Israel has agreed to a 48-hour cessation of bombing activity over southern Lebanon while it investigates an attack on a Lebanese village that killed a number of children, U.S. officials confirmed Sunday.
Israel, along with the United Nations, will co-ordinate a 24-hour window for civilians to leave southern Lebanon if they wish, U.S. State Department spokesman Adam Ereli said. He said Israel reserved the right to take action against hostile fire.
"The United States welcomes this decision and hopes that it will help relieve the suffering of the children and families of southern Lebanon," Ereli told reporters.
The decision to suspend the aerial campaign was reached after a deadly Israeli attack on the village of Qana, which killed at least 56 people, mainly women and children. United Nations Secretary General Kofi Annan immediately renewed his call for a ceasefire.
"I reiterate my call for an immediate cessation of hostilities to allow desperately needed humanitarian relief to reach the victims," Annan told the Security Council as the meeting began.
"Action is needed now before many more children, women and men become casualties of a conflict over which they have no control," he said.
The UN meeting was called after France put forward a draft resolution for a ceasefire in the region.
"We must deliver the region from this seemingly endless cycle of violence," Annan said, condemning the air strike in Qana.
"I am deeply dismayed that my earlier calls for an immediate cessation of hostilities were not heeded," Annan said.
Lebanese, Israeli officials address meeting
Lebanese Foreign Ministry official Nouhad Mahmoud told the meeting his government was outraged by the deaths at Qana.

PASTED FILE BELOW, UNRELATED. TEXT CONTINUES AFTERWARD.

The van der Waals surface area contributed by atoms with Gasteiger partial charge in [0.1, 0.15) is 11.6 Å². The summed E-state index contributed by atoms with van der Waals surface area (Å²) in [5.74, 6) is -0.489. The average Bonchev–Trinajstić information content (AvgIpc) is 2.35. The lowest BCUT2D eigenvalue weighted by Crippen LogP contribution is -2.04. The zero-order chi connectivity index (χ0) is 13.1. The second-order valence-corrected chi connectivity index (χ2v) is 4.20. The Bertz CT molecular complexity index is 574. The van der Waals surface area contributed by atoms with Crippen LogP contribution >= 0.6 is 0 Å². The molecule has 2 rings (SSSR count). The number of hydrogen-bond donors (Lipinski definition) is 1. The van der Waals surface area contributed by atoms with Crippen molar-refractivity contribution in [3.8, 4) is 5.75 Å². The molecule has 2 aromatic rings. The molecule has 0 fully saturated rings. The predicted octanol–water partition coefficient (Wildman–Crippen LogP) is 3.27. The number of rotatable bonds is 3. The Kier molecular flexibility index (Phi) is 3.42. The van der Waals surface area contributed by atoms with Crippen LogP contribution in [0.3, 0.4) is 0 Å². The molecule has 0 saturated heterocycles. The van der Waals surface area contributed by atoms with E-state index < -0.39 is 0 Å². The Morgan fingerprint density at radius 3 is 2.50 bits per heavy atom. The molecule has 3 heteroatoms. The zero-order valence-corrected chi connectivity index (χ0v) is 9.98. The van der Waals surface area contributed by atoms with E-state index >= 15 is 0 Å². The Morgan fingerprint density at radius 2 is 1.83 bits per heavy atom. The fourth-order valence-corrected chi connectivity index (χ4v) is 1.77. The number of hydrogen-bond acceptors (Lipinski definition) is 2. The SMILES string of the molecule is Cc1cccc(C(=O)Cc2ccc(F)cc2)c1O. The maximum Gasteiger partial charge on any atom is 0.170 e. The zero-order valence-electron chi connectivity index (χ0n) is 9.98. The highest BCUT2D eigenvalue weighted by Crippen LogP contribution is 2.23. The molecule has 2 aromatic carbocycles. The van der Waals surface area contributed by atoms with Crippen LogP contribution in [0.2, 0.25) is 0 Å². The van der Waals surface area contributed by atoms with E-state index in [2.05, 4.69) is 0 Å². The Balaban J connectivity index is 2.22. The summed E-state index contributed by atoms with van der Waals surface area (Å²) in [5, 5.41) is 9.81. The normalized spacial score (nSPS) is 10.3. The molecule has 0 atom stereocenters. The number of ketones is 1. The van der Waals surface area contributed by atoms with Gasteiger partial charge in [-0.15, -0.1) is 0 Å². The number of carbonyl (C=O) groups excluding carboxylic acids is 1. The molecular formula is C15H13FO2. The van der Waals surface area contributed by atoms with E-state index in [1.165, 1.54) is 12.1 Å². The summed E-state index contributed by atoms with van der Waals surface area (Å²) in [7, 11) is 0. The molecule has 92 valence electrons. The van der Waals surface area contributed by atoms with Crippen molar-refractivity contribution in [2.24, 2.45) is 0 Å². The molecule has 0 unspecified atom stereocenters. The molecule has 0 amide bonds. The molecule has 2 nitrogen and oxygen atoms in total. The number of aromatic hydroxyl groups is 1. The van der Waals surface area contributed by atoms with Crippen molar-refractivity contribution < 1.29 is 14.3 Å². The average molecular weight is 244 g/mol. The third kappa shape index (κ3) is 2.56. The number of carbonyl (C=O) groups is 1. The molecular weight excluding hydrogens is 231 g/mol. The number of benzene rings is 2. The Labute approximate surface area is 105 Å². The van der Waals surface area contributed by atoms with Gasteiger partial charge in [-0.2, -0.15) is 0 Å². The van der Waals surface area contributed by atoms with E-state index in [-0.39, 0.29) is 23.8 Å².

"We can only reassert that there is not place on this sad day for any discussion other than our call for an immediate and unconditional ceasefire," he said.
"I know that deep within you, in your heart of hearts, you know that Israel is committing atrocities on a scale that your conscience cannot tolerate," Mahmoud said.
Dan Gillerman, Israel's ambassador to the UN, apologized for the attack, calling it "a sad, a bloody Sunday."
But he said those who were killed "are the victims of Hezbollah, they are the victims of terror."
U.S. President George W. Bush said his country mourns the loss of any innocent life, and reiterated that the U.S. is resolved to work with the UN to create a sustainable peace.
"May God bless those who have lost their lives," Bush said at the White House.
On a visit to San Francisco, British Prime Minister Tony Blair said he supported moves to get a ceasefire framework in place.
"We have to speed this entire process up, get a resolution now and on the passing and agreement on that resolution, then the hostilities have got to stop and stop on all sides," he told reporters.
Rice visit fuelled ceasefire speculation
Speculation had been growing that a peace plan might begin to emerge following the return Saturday to Jerusalem by U.S. Secretary of State Condoleezza Rice.
Heading to Israel, Rice had spoken of the need for "give and take" in ceasefire discussions. And Hezbollah leader Sheik Hassan Nasrallah had agreed to co-operate with the Lebanese government in negotiations aimed at ending the crisis.
However, by Sunday word came that Rice would instead leave the region and return to Washington.
Rice also cancelled a planned visit to Beirut on Sunday, hours after the air strike in Qana.
"In the wake of the tragedy that the people of Lebanon are facing today, I have decided to postpone my trip to Beirut," Rice said.